I only deviated from the pattern instructions in a couple of minor ways, mainly due to alternating the colors in the garter stitch hem. I wanted to start and end this section using Citrus Leaf (MC). The pattern calls for 20 rows meaning that if I started with Citrus Leaf, I’d end with Key Lime. I opted for 18 rows instead and cast off in Citrus Leaf using the 2-stitch I-cord method I used on the T-shirt yesterday. I really like this cast-off method for certain applications.

I also deviated from the pattern when it came to sleeve length. I like my sleeves to be either above my elbow, or down to my wrists. I’m not really a fan of midway in between. I opted to make them longer by making one additional sleeve decrease, knitting to my desired length, then working the cuff section in the same manner as the hem. I can always push long sleeves up, but you can’t pull ¾ length sleeves down. If I decide later that I prefer to have short sleeves, I can always rip them back and rework the cuff. That’s a lot easier to do and less visible than to add on later.

I kept the button band and collar in Citrus Leaf for two reasons: 1) the use of short rows on the collar would not look right if the colors were alternated, and 2) the accent color on the I-cord edge really highlights the two colors.

It’s a good idea to choose your buttons before knitting the buttonhole band to make sure they’re sized correctly for each other. I made the band first, then I went shopping for the buttons. The buttons are proportionately sized for the sweater, but the buttonholes are a little tight. Remember, this sweater was designed for wool, which has more elasticity to it than modal. I don’t intend to wear it buttoned up, but I can with a little effort. If I’d had them in advance, I could have adjusted the size of the buttonholes. One other note, the button band and collar consumed almost a full skein of Magnolia so I suggest you start with a full skein if you don’t want any joins in this section.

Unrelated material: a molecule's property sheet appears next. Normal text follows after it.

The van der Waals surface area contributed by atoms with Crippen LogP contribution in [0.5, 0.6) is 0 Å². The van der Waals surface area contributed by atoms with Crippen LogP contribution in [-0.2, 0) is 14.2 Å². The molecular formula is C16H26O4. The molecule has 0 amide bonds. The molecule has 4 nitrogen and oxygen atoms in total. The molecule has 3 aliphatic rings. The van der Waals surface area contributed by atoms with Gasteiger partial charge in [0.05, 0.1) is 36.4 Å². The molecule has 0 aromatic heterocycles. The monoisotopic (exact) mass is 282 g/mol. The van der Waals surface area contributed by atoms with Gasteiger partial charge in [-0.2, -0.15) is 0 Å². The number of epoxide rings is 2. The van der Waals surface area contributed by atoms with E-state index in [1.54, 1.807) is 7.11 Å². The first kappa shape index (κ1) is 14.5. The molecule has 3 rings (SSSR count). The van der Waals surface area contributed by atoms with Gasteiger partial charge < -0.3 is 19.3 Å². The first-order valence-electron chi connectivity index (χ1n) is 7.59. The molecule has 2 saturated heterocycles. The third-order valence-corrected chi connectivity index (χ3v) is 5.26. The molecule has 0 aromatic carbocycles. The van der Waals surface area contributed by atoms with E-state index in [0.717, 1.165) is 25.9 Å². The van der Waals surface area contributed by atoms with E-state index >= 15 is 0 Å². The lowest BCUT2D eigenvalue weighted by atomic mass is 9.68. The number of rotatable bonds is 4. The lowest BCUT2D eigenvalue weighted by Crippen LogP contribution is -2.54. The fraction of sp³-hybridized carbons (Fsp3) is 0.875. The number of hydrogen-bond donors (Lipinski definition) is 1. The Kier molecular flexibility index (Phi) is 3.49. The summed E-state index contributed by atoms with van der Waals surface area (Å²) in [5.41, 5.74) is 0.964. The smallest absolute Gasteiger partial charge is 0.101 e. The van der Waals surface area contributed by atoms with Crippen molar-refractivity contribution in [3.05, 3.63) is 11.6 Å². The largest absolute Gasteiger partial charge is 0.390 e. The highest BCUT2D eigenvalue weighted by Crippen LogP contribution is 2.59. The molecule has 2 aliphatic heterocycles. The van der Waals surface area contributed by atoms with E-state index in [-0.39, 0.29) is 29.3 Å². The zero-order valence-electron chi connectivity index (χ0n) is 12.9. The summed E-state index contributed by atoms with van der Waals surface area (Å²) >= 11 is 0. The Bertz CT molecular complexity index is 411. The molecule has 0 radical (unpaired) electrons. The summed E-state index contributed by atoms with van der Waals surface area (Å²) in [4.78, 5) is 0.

The Paulie cardigan is complete with buttons and made with Magnolia yarn in Citrus Leaf and Key Lime.

After weaving in the ends and sewing on the buttons, the Paulie cardigan is complete. I love the way the two colors of Citrus Leaf and Key Lime complement each other. The I-cord edge on the button bands and collar is a wonderful accent, and the drape of the fabric is gorgeous.

As much as I love the front, the back of the cardigan is also beautiful.

Back view of the Paulie cardigan. The Citrus Leaf and Key Lime colors complement each other perfectly.

I’m really pleased with how this turned out. This yarn substitution worked in the end, but not without doing my swatch homework first.

Tomorrow brings a totally different application. I’m using my knitter’s loom and all three colors of Universal Yarn Magnolia together to make a soft and light summer wrap. I hope to see you then. Happy St. Patrick’s Day!

This is part 4 of 5 in this series

Go back to part 3: Knit this super cute T-shirt with the NEW Magnolia yarn (free pattern)

Go to part 5: Weaving with Magnolia is as beautiful as knitting with it (It’s a wrap!)